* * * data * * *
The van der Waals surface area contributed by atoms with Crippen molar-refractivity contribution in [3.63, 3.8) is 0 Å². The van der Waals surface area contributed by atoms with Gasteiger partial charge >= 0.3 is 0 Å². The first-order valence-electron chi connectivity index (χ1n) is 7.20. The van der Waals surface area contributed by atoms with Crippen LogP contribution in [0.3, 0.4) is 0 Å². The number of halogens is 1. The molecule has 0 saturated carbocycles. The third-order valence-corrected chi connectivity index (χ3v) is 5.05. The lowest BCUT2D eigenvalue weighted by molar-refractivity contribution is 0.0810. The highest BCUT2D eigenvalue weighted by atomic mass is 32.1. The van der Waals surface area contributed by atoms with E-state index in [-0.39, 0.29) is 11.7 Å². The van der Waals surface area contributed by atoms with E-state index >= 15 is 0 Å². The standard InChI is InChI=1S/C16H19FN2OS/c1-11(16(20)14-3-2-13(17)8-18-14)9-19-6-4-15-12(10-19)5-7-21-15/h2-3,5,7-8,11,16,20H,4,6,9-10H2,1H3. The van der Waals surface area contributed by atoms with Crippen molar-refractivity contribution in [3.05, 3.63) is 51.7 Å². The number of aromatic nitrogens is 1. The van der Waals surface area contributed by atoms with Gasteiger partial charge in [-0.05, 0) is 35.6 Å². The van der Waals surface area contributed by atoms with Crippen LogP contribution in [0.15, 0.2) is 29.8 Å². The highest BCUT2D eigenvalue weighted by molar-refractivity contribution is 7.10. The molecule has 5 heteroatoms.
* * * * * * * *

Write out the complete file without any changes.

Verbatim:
The van der Waals surface area contributed by atoms with Crippen molar-refractivity contribution in [3.63, 3.8) is 0 Å². The van der Waals surface area contributed by atoms with Gasteiger partial charge >= 0.3 is 0 Å². The first-order valence-electron chi connectivity index (χ1n) is 7.20. The van der Waals surface area contributed by atoms with Crippen LogP contribution in [0.3, 0.4) is 0 Å². The number of halogens is 1. The molecule has 0 saturated carbocycles. The third-order valence-corrected chi connectivity index (χ3v) is 5.05. The lowest BCUT2D eigenvalue weighted by molar-refractivity contribution is 0.0810. The highest BCUT2D eigenvalue weighted by atomic mass is 32.1. The van der Waals surface area contributed by atoms with E-state index in [-0.39, 0.29) is 11.7 Å². The van der Waals surface area contributed by atoms with E-state index >= 15 is 0 Å². The standard InChI is InChI=1S/C16H19FN2OS/c1-11(16(20)14-3-2-13(17)8-18-14)9-19-6-4-15-12(10-19)5-7-21-15/h2-3,5,7-8,11,16,20H,4,6,9-10H2,1H3. The van der Waals surface area contributed by atoms with Crippen molar-refractivity contribution in [3.05, 3.63) is 51.7 Å². The number of aromatic nitrogens is 1. The van der Waals surface area contributed by atoms with Gasteiger partial charge in [-0.05, 0) is 35.6 Å². The van der Waals surface area contributed by atoms with Crippen LogP contribution in [0.15, 0.2) is 29.8 Å². The highest BCUT2D eigenvalue weighted by molar-refractivity contribution is 7.10. The molecule has 5 heteroatoms.